Gal Zaid, from producer Endemol Shine Israel, breaks down his favourite scene from the first season of mob comedy-drama Queens.
Queens is a comedy-drama packed with strong women searching for respect and ready to break all the rules. The show aired on Israeli broadcaster HOT, where it was the most watched series of 2018. It was created and produced by Endemol Shine Israel, with Endemol Shine International distributing.
The drama follows the women of the Malka family, who lose their status and strength overnight. The story is based on an idea from Limor Nahmias, while the writing process, which took two years, was a collaborative effort between Dani Rosenberg, my wife Ruth Zaid, Dror Nobelman and me.
Queens begins late one night, deep into Eyal Malka’s bachelor party, as assassins board the family yacht and kill all the men and foot soldiers of the Malka family, one of the most prominent crime families in Israel.
The attack tosses the women of the family into a new reality, forcing them to fight for their place in a masculine world that only understands power. Over the course of the season, they will try to regain their footing and rehabilitate the lost family business, and seek vengeance for the deaths of their loved ones.
Dori Malka, the matriarch and wife of the head of the family, who was among those murdered on the yacht, stays in their home in southern Tel Aviv, alternating between grief and fantasies of revenge. Meanwhile, her daughter Lizzie, who has never moved out of her childhood home, tries to fight back and take over the reins of leadership. Soon enough, others will move into the spacious house: Naama, Eyal Malka’s ex-wife, along with their children, teenaged Nina and seven-year-old Ido.
Naama, a psychologist who has spent her entire life trying to keep her children away from the world of crime, will do everything in her power to protect her son, who has become a target since he is the only living witness to the mass murder on the yacht.
Cut off from the core family unit is Sapir, Eyal’s fiancée, who sits alone in the mortgaged penthouse apartment they had moved into just before his murder. She finds herself broke, ripe for the picking by Guy Francis, Eyal’s best friend, who survived the attack on the bachelor party since he happened to be in police custody that night and now finds himself wielding tremendous power.
One of the best things about writing the show the opportunity to work with my wife. In the past, when I used to write Israeli soap operas, whenever I would reach a dead end, Ruth would always come to the rescue with a creative solution. I realised that she had a hidden talent for writing within her and we began working on scripts together.
The writing of Queens became a part of our home. There were always dilemmas – should we begin the day running an errand needed for the house or should we sit down together and write? Of course, we would encounter about three arguments per day, but since they all had to do with the scripts, it left no time for personal arguments. The key to our great work together and professional relationship is that we understand one another very well and there is no need for extra explanations. Our most important rule was to never move on to a different scene until both of us were fully satisfied with the result. Also, when writing a series such as Queens, which has a strong tone of female empowerment, a woman’s perspective was key.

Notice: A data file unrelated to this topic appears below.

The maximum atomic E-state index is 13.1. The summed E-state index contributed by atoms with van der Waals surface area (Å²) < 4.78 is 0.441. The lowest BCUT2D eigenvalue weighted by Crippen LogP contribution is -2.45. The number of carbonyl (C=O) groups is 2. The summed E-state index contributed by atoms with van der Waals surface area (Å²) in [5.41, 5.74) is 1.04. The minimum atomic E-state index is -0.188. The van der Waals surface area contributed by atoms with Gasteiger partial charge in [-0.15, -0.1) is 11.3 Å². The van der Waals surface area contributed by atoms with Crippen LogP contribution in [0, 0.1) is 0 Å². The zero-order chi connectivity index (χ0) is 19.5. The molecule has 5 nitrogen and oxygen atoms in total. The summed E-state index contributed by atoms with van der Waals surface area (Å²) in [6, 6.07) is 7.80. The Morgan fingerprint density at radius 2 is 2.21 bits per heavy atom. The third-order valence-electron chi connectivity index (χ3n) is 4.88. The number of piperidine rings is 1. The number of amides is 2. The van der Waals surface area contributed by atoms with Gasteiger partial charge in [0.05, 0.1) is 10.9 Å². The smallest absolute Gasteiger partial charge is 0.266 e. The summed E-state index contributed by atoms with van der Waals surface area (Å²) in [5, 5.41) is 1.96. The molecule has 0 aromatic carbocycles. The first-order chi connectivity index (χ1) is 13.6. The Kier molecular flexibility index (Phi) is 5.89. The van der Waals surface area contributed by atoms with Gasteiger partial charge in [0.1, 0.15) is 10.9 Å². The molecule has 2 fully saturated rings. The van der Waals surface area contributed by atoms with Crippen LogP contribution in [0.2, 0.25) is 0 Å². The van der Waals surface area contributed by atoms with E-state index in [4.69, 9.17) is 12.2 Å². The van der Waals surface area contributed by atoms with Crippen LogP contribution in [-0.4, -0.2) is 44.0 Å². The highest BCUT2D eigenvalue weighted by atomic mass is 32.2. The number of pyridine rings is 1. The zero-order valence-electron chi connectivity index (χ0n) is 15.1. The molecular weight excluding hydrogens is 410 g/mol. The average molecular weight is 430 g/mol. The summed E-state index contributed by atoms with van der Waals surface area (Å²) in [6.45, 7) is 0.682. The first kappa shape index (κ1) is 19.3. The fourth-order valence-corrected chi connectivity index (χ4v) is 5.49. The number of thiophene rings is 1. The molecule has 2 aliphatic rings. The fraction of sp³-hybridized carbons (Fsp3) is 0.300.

My favourite scene of the series takes place in episode five, halfway through the 11-part season, when viewers are already familiar with the characters. The Malkas go to visit the fresh graves of the men of the family. Rita, who plays Dori Malka, is dressed in the usual dramatic style of her character, in black with bold red lips, and breaks out in a monologue for her murdered husband and son. It begins sympathetically and filled with pain, but gradually turns into an uncontrolled panic attack. She screams over the fresh graves, becomes hysterical and begins speaking nonsense.
Suddenly, in a dramatic and comical cut, Dori changes the subject, as she begins praying to God that her unmarried tomboy daughter Lizze, played by Dana Ivgy, will find a partner. By doing so, she is shaming and revealing her daughter’s weakness in front of everyone. She’s also revealing her own personal desire for her daughter to become more feminine, like many traditional young women in their 30s, to marry and raise a family. The scene paraphrases Lady Anne’s monologue addressing her dead husband in Shakespeare’s Richard III.
Another Richard III parallel comes in the character of Albert, played by actor Igal Naor. Albert is an unpleasant-smelling fisherman, who has been in love with Rita’s character Dori for several years. He was always close to the Malka family and even did time in jail for Dori’s husband, for Dori’s sake, although she has never seen him as a potential romantic partner. Theoretically, the viewer sees Alberts as a harmless and innocent character. But like Richard III, a different side of his personality is revealed throughout the season.
In general, one of my favourite things about Queens is its eccentric and vivid characters. They all develop and evolve in many ways throughout the show – and even though they are mostly dramatic characters, they have a very thick comic undertone. This allows the characters to make fun of themselves in an exaggerated manner, which is what makes this drama unique and very funny.